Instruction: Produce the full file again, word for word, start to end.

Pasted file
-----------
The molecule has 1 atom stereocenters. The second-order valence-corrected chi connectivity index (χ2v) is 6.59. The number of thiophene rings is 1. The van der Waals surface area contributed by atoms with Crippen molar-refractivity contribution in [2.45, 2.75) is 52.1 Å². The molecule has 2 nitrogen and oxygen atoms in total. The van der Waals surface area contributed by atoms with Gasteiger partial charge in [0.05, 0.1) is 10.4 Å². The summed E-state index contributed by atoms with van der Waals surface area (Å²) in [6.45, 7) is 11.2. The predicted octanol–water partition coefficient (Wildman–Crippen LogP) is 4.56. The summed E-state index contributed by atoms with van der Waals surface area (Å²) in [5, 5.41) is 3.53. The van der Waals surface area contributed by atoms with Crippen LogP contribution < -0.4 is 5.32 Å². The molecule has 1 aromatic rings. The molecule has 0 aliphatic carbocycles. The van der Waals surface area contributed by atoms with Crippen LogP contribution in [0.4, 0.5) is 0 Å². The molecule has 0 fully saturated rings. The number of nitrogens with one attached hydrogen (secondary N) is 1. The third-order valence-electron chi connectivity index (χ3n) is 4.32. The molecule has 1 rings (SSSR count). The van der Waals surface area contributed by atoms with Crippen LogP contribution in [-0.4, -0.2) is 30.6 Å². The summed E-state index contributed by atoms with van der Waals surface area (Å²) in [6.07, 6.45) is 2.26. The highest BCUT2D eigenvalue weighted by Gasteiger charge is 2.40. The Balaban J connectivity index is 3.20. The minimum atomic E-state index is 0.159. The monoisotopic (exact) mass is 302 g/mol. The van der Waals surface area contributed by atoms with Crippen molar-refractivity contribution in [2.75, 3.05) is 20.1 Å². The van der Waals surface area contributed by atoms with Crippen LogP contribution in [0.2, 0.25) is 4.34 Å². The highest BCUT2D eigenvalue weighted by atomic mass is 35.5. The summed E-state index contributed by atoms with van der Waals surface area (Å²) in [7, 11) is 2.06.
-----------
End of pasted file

The molecule has 1 atom stereocenters. The second-order valence-corrected chi connectivity index (χ2v) is 6.59. The number of thiophene rings is 1. The van der Waals surface area contributed by atoms with Crippen molar-refractivity contribution in [2.45, 2.75) is 52.1 Å². The molecule has 2 nitrogen and oxygen atoms in total. The van der Waals surface area contributed by atoms with Gasteiger partial charge in [0.05, 0.1) is 10.4 Å². The summed E-state index contributed by atoms with van der Waals surface area (Å²) in [6.45, 7) is 11.2. The predicted octanol–water partition coefficient (Wildman–Crippen LogP) is 4.56. The summed E-state index contributed by atoms with van der Waals surface area (Å²) in [5, 5.41) is 3.53. The van der Waals surface area contributed by atoms with Crippen LogP contribution < -0.4 is 5.32 Å². The molecule has 1 aromatic rings. The molecule has 0 aliphatic carbocycles. The van der Waals surface area contributed by atoms with Crippen LogP contribution in [0.4, 0.5) is 0 Å². The molecule has 0 fully saturated rings. The number of nitrogens with one attached hydrogen (secondary N) is 1. The third-order valence-electron chi connectivity index (χ3n) is 4.32. The molecule has 1 rings (SSSR count). The van der Waals surface area contributed by atoms with Crippen LogP contribution in [-0.4, -0.2) is 30.6 Å². The summed E-state index contributed by atoms with van der Waals surface area (Å²) in [6.07, 6.45) is 2.26. The highest BCUT2D eigenvalue weighted by Gasteiger charge is 2.40. The Balaban J connectivity index is 3.20. The minimum atomic E-state index is 0.159. The monoisotopic (exact) mass is 302 g/mol. The van der Waals surface area contributed by atoms with Crippen molar-refractivity contribution in [2.75, 3.05) is 20.1 Å². The van der Waals surface area contributed by atoms with Crippen LogP contribution in [0.2, 0.25) is 4.34 Å². The highest BCUT2D eigenvalue weighted by atomic mass is 35.5. The summed E-state index contributed by atoms with van der Waals surface area (Å²) in [7, 11) is 2.06.